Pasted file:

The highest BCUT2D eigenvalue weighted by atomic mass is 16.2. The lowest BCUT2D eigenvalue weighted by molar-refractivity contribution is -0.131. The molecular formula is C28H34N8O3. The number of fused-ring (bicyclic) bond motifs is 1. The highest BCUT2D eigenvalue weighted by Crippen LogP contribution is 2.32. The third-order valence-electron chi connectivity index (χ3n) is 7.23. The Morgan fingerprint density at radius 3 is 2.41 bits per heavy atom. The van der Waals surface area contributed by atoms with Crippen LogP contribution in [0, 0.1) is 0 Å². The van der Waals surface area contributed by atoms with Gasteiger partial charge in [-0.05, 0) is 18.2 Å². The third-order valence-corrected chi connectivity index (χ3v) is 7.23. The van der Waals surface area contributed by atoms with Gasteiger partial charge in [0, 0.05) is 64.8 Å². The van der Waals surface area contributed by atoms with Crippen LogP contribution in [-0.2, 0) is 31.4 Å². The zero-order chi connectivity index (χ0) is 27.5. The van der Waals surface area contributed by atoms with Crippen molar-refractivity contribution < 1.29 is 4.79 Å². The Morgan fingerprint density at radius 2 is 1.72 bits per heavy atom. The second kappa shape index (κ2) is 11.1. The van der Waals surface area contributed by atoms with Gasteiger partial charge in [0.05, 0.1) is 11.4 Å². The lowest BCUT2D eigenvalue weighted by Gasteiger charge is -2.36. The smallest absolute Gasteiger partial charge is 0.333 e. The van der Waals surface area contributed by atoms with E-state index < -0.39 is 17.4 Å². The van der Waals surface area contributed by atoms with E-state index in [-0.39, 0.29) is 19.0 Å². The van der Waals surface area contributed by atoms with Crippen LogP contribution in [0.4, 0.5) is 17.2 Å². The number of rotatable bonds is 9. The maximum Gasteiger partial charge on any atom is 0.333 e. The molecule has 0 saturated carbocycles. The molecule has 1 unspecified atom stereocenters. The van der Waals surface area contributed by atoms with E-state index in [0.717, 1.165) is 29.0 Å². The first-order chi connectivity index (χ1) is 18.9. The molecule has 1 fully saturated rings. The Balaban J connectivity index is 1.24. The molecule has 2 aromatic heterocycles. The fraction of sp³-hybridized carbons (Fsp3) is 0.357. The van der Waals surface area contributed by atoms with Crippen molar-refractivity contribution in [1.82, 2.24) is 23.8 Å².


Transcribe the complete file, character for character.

The highest BCUT2D eigenvalue weighted by atomic mass is 16.2. The lowest BCUT2D eigenvalue weighted by molar-refractivity contribution is -0.131. The molecular formula is C28H34N8O3. The number of fused-ring (bicyclic) bond motifs is 1. The highest BCUT2D eigenvalue weighted by Crippen LogP contribution is 2.32. The third-order valence-electron chi connectivity index (χ3n) is 7.23. The Morgan fingerprint density at radius 3 is 2.41 bits per heavy atom. The van der Waals surface area contributed by atoms with Crippen LogP contribution in [0, 0.1) is 0 Å². The van der Waals surface area contributed by atoms with Gasteiger partial charge in [-0.05, 0) is 18.2 Å². The third-order valence-corrected chi connectivity index (χ3v) is 7.23. The van der Waals surface area contributed by atoms with Gasteiger partial charge in [0, 0.05) is 64.8 Å². The van der Waals surface area contributed by atoms with Crippen LogP contribution in [-0.2, 0) is 31.4 Å². The zero-order chi connectivity index (χ0) is 27.5. The van der Waals surface area contributed by atoms with Crippen molar-refractivity contribution < 1.29 is 4.79 Å². The Morgan fingerprint density at radius 2 is 1.72 bits per heavy atom. The second kappa shape index (κ2) is 11.1. The van der Waals surface area contributed by atoms with Gasteiger partial charge in [0.05, 0.1) is 11.4 Å². The lowest BCUT2D eigenvalue weighted by Gasteiger charge is -2.36. The smallest absolute Gasteiger partial charge is 0.333 e. The van der Waals surface area contributed by atoms with E-state index < -0.39 is 17.4 Å². The van der Waals surface area contributed by atoms with E-state index in [-0.39, 0.29) is 19.0 Å². The van der Waals surface area contributed by atoms with Crippen LogP contribution in [0.4, 0.5) is 17.2 Å². The number of rotatable bonds is 9. The maximum Gasteiger partial charge on any atom is 0.333 e. The molecule has 0 saturated carbocycles. The molecule has 1 unspecified atom stereocenters. The van der Waals surface area contributed by atoms with E-state index in [0.717, 1.165) is 29.0 Å². The first-order chi connectivity index (χ1) is 18.9. The molecule has 1 fully saturated rings. The Balaban J connectivity index is 1.24. The molecule has 2 aromatic heterocycles. The fraction of sp³-hybridized carbons (Fsp3) is 0.357. The van der Waals surface area contributed by atoms with Crippen molar-refractivity contribution in [1.82, 2.24) is 23.8 Å².